Are you tired of counting sheep? Does the taste of warm milk make you cringe? Everybody knows a trick or two to fall asleep, but most of them aren’t nearly as effective as they should be. Sleep is one of the most important factors in maintaining your health (and a good mood, too). Don’t leave it up to chance. In fact, developing a healthy sleep routine should be one of the lessons learned in life as early as possible. Don’t you wish you could learn how to make yourself fall asleep instantly? We’re positive that one of these methods below will teach you an effective new answer for how to force yourself to sleep. Don’t let the incredible benefits of good sleep become an unfulfilled dream–you can achieve anything with the right tools and practice.
6 Techniques to Force Yourself to Sleep
Inhaling Through the Left Nostril
This is a yoga technique that’s used to promote calmness and reduce blood pressure. To perform this technique, lay down on the left side of your body. Rest your index finger lightly upon your right nostril to hold it closed, then inhale deeply through your left nostril. This method is especially helpful when you’re feeling overheated, or you’re coping with menopausal hot flashes. This is one of many breathing techniques suggested by Andrew Weil, M.D. on his website.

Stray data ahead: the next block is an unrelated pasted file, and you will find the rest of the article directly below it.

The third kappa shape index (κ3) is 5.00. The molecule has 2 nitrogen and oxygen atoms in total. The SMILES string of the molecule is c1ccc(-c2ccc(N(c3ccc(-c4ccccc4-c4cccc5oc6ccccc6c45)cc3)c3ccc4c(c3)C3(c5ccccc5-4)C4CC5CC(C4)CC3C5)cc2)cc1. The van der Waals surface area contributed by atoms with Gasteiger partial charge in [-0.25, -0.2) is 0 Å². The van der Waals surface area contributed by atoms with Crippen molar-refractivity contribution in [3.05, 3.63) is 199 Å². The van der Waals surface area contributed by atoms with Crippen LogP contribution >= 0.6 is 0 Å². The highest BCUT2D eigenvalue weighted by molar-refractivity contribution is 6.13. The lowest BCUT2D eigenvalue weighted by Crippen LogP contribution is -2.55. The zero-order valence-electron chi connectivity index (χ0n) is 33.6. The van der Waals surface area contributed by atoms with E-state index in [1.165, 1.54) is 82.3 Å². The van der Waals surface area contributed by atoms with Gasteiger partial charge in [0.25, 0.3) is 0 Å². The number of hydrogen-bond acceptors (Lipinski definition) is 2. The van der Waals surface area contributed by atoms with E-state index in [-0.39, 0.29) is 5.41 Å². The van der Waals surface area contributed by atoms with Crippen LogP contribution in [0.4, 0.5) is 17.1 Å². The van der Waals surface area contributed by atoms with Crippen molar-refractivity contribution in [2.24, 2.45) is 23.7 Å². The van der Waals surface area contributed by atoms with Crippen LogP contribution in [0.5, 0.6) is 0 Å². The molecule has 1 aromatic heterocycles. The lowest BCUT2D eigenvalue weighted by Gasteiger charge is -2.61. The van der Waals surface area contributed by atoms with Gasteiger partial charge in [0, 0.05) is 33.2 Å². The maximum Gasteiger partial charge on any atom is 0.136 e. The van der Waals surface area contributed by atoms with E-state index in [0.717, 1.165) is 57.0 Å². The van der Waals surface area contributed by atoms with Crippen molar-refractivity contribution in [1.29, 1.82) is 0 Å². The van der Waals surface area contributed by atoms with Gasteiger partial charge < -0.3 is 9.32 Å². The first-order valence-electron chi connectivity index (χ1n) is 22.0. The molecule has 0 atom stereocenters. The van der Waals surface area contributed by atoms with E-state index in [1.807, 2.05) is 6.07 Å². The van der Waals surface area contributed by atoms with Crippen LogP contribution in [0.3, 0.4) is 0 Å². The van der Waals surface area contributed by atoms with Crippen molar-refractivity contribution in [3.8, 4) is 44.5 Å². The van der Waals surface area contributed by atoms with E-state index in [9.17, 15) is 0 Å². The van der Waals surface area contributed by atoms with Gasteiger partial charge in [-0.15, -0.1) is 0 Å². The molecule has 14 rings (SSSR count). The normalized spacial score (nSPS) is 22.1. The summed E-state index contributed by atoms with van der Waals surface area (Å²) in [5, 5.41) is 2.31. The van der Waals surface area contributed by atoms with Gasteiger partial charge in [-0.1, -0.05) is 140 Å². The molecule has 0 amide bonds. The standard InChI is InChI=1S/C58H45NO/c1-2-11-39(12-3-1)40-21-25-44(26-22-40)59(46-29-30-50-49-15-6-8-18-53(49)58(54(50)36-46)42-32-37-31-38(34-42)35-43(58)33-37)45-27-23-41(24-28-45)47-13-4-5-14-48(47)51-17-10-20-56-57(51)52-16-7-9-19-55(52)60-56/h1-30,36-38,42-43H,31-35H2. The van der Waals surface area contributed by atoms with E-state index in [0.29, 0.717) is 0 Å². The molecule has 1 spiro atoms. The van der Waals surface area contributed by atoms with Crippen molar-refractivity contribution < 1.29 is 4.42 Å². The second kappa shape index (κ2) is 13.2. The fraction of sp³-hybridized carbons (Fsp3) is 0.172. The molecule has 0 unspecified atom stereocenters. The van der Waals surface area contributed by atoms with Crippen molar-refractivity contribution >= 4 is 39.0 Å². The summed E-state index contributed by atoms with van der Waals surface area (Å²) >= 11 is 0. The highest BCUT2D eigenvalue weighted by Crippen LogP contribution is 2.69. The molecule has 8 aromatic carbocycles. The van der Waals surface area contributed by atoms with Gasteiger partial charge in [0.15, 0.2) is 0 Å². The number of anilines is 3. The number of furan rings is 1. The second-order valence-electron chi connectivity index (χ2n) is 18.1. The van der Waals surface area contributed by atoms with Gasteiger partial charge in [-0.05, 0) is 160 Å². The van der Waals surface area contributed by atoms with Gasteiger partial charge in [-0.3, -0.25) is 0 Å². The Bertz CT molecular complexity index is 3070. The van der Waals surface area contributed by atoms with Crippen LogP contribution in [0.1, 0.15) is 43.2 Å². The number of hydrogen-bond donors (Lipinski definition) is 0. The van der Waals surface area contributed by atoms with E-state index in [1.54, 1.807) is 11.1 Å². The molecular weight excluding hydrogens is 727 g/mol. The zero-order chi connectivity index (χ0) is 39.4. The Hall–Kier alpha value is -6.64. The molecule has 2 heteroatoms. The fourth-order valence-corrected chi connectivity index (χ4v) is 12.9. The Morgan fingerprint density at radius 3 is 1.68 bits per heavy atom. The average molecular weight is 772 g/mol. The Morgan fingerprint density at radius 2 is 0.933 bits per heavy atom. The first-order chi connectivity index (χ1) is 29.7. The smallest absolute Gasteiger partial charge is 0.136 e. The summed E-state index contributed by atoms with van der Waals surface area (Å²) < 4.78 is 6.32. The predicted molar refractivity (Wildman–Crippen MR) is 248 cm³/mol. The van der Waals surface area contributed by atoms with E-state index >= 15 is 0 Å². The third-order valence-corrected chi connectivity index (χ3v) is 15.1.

Trying to Stay Awake Instead
It might sound counter-intuitive, but there’s good science behind this technique. When you’re having trouble getting to sleep quickly, your body sends signals to your brain that something is wrong. This was a useful reaction earlier in our human evolution, when it alerted us to potential dangers and/or illness, but when it’s preventing a good night’s sleep it’s downright annoying. The method is simple: keep your eyes open wide, and repeat to yourself some variation of the phrase “I will not go to sleep! The funny thing about your brain is that it doesn’t really understand how to process negative requests. To illustrate this, let’s perform a simple exercise:
Don’t think about hamburgers and french fries. What came to your mind just then? I’m willing to bet that it was a juicy hamburger and some tasty fresh-out-of-the-oil french fries (apologies to any vegans who are reading this list of suggestions for how to make yourself fall asleep instantly). This technique, and techniques like it, are actually so common now that there’s a name for the phenomenon: ironic process theory. Think of the “trying to stay awake” method as reverse psychology for your own brain. Or…don’t think of it that way–whichever works best for you!
Squeeze & Release